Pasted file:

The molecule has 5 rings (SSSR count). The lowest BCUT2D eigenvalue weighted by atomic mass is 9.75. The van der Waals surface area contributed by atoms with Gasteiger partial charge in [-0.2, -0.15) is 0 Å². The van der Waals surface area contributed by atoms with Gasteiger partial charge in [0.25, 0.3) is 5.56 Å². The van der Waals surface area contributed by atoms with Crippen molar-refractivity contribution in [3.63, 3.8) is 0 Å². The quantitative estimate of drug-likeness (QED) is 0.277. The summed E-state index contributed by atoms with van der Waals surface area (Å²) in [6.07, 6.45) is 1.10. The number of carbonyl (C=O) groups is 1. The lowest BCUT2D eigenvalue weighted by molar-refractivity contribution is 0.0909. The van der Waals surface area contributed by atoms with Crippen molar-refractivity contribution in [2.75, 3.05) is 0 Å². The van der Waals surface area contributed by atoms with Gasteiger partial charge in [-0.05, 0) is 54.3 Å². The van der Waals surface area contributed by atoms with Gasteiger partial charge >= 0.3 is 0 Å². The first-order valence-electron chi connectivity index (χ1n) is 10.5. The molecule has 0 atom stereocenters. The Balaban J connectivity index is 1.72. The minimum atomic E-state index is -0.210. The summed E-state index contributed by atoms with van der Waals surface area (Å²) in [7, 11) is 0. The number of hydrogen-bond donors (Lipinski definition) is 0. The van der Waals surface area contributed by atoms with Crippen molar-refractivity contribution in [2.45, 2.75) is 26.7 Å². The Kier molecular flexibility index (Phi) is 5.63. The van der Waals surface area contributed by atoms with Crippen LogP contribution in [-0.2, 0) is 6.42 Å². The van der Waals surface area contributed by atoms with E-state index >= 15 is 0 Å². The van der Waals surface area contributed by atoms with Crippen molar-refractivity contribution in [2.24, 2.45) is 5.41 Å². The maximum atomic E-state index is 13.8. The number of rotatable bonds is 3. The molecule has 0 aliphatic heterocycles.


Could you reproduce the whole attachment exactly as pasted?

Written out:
The molecule has 5 rings (SSSR count). The lowest BCUT2D eigenvalue weighted by atomic mass is 9.75. The van der Waals surface area contributed by atoms with Gasteiger partial charge in [-0.2, -0.15) is 0 Å². The van der Waals surface area contributed by atoms with Gasteiger partial charge in [0.25, 0.3) is 5.56 Å². The van der Waals surface area contributed by atoms with Crippen molar-refractivity contribution in [3.63, 3.8) is 0 Å². The quantitative estimate of drug-likeness (QED) is 0.277. The summed E-state index contributed by atoms with van der Waals surface area (Å²) in [6.07, 6.45) is 1.10. The number of carbonyl (C=O) groups is 1. The lowest BCUT2D eigenvalue weighted by molar-refractivity contribution is 0.0909. The van der Waals surface area contributed by atoms with Crippen molar-refractivity contribution in [2.75, 3.05) is 0 Å². The van der Waals surface area contributed by atoms with Gasteiger partial charge in [-0.05, 0) is 54.3 Å². The van der Waals surface area contributed by atoms with Gasteiger partial charge >= 0.3 is 0 Å². The first-order valence-electron chi connectivity index (χ1n) is 10.5. The molecule has 0 atom stereocenters. The Balaban J connectivity index is 1.72. The minimum atomic E-state index is -0.210. The summed E-state index contributed by atoms with van der Waals surface area (Å²) in [7, 11) is 0. The number of hydrogen-bond donors (Lipinski definition) is 0. The van der Waals surface area contributed by atoms with Crippen molar-refractivity contribution in [2.45, 2.75) is 26.7 Å². The Kier molecular flexibility index (Phi) is 5.63. The van der Waals surface area contributed by atoms with Crippen LogP contribution in [-0.2, 0) is 6.42 Å². The van der Waals surface area contributed by atoms with E-state index >= 15 is 0 Å². The van der Waals surface area contributed by atoms with Crippen molar-refractivity contribution in [2.24, 2.45) is 5.41 Å². The maximum atomic E-state index is 13.8. The number of rotatable bonds is 3. The molecule has 0 aliphatic heterocycles.